• Hi

      Would anyone be able to direct me to some paid for content in place I could look at to get an idea of where it appears on sites/no. of words etc etc

      Thanks in advance


  7. Tom Wright

    Advertorial has been rehabilitated and given a new name so it can avoid regulation – much in the same way that spamming consumer and business buyers has become ‘marketing automation’.

    There’s a place for sponsored content, there’s a place for vendor content, there’s a legitimate opportunity for publishers to make money from it.

    There are those publishing ventures where the editorial is so thin, so PR based, and so stretched already this won’t make a difference – celebrity publishing springs to mind.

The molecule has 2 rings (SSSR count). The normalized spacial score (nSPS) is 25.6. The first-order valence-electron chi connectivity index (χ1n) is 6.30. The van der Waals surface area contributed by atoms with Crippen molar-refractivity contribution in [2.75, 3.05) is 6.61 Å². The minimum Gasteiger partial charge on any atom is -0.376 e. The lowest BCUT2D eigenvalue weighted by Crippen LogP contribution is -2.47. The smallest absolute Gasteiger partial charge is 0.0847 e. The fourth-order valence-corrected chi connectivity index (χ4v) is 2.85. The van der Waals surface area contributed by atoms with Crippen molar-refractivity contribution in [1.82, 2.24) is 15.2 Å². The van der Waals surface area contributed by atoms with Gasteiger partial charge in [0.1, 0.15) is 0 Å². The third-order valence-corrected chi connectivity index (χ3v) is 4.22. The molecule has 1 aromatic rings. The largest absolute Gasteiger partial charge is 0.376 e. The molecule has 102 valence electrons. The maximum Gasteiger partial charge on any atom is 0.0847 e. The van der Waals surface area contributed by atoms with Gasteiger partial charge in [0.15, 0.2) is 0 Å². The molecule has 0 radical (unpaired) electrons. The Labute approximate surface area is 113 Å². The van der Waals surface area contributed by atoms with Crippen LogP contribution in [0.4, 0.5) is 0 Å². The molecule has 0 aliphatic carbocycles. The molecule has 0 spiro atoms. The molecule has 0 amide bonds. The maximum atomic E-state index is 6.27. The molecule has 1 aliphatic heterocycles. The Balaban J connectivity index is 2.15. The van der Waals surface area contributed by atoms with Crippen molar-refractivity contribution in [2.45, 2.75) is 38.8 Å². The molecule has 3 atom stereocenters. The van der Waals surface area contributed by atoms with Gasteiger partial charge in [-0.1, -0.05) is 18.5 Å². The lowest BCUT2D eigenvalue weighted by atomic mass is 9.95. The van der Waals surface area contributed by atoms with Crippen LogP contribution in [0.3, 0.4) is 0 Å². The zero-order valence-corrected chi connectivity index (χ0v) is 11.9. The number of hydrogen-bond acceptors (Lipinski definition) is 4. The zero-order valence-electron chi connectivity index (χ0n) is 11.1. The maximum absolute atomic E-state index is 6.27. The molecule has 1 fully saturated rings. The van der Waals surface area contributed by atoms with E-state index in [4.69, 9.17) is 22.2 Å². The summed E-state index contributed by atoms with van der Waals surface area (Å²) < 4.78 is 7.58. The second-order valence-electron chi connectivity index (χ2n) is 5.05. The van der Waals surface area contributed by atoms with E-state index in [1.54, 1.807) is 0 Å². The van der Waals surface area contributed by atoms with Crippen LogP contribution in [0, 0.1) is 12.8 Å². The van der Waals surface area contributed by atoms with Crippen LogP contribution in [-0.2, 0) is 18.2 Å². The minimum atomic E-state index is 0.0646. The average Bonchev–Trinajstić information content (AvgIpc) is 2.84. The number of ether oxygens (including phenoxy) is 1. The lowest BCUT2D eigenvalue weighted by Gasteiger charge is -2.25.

In the B2B world it would represent a deceit, and risks totally undermining trust with readers.

  8. To Rex’s point: I was going to say, my first major editorial job was as editor of the “advertorial” sections of a long-dead daily newspaper, the Las Vegas Valley Times, in 1980, in very early adulthood. Advertorial’s nothing new. My main objection to the current state of things is that I’ve seen some sites run a mix with too many “sponsored posts.” The only “sponsored posts” we run are posts that introduce first-time advertisers (local SMBs – we don’t take or solicit national advertising) to our readers. They are clearly marked as such. And in regular coverage, we always identify our sponsors as such on first reference, regardless of whether it’s a news story, event preview, or calendar listing. I don’t know how deeply the readers care, but I care.

  9. Rex Hammock